This article was written by Invesco PowerShares Senior Fixed & Equity Income Product Strategist Joseph Becker.
In December, Federal Reserve (Fed) Chair Janet Yellen unofficially established a game time of sorts when she noted that being “patient” meant an interest rate hike is unlikely before April. In response, a majority of economists surveyed by Bloomberg seem to have started a shot clock, interpreting “patient” to mean the first hike will be in the books sometime this summer.1
In late January, noting “solid” expansion of activity and “strong” job gains, the Federal Open Market Committee provided no indication of any change in the timing for a potential summer rate hike. A few days later, St. Louis Fed President James Bullard reiterated his view that “a zero interest rate is not the right rate for this economy.”2
Longer time coming?
But for all the signals pointing toward a summer rate increase, there are opposing indicators, including these:
- Within the contrarian camp, economists at Morgan Stanley recently pushed out their forecast for a rate hike from January 2016 out to March 2016.3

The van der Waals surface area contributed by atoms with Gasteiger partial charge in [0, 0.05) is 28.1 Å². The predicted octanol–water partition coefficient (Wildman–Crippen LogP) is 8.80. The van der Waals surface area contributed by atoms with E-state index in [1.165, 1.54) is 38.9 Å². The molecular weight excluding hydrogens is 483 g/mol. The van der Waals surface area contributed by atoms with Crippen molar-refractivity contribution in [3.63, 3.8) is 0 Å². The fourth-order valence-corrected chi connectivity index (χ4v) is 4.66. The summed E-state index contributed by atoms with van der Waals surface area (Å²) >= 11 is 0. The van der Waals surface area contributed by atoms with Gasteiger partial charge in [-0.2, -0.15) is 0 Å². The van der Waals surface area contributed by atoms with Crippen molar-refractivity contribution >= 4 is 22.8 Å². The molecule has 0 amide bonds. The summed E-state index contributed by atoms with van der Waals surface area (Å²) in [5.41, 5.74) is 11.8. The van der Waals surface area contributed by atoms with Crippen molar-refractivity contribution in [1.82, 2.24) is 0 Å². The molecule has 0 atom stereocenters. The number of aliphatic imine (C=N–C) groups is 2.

- Since the end of the third quarter of 2014, the projected fed funds rate for January 2016 has trended lower, as shown below, perhaps leading President Bullard to observe that, “The market has a more dovish view of what the Fed is going to do than the Fed itself.”
Lower Projected Fed Funds Rate Signals Market’s More Dovish View
So while the Fed and majority of economists seem to point toward a mid-year rate hike, the market —along with a handful of contrarians — suggests any hike isn’t likely to happen this year.
Implications of rate hike timing
There’s currently plentiful speculation about whether the Fed will raise rates in 2015. But perhaps a more important consideration is what a Fed move would mean, given the changing landscape. A Fed rate hike is, of course, not without broad-reaching implications, but here’s why the long end of the curve may prove a favorable place for investors to be, regardless of what the Fed does.
1. In spite of the fact that the Fed has just entered its seventh year of a 0.25% target rate, the ongoing flattening of the yield curve seems to reflect the bond market’s increasing skepticism about the economy’s ability to grow, as well as the Fed’s ability to influence it. If investors are skeptical to begin with, it’s difficult to see how a growth-restraining rate hike would make investors more optimistic.
President Bullard may have also had January’s flattening curve in mind when he attributed a dovish stance to the market.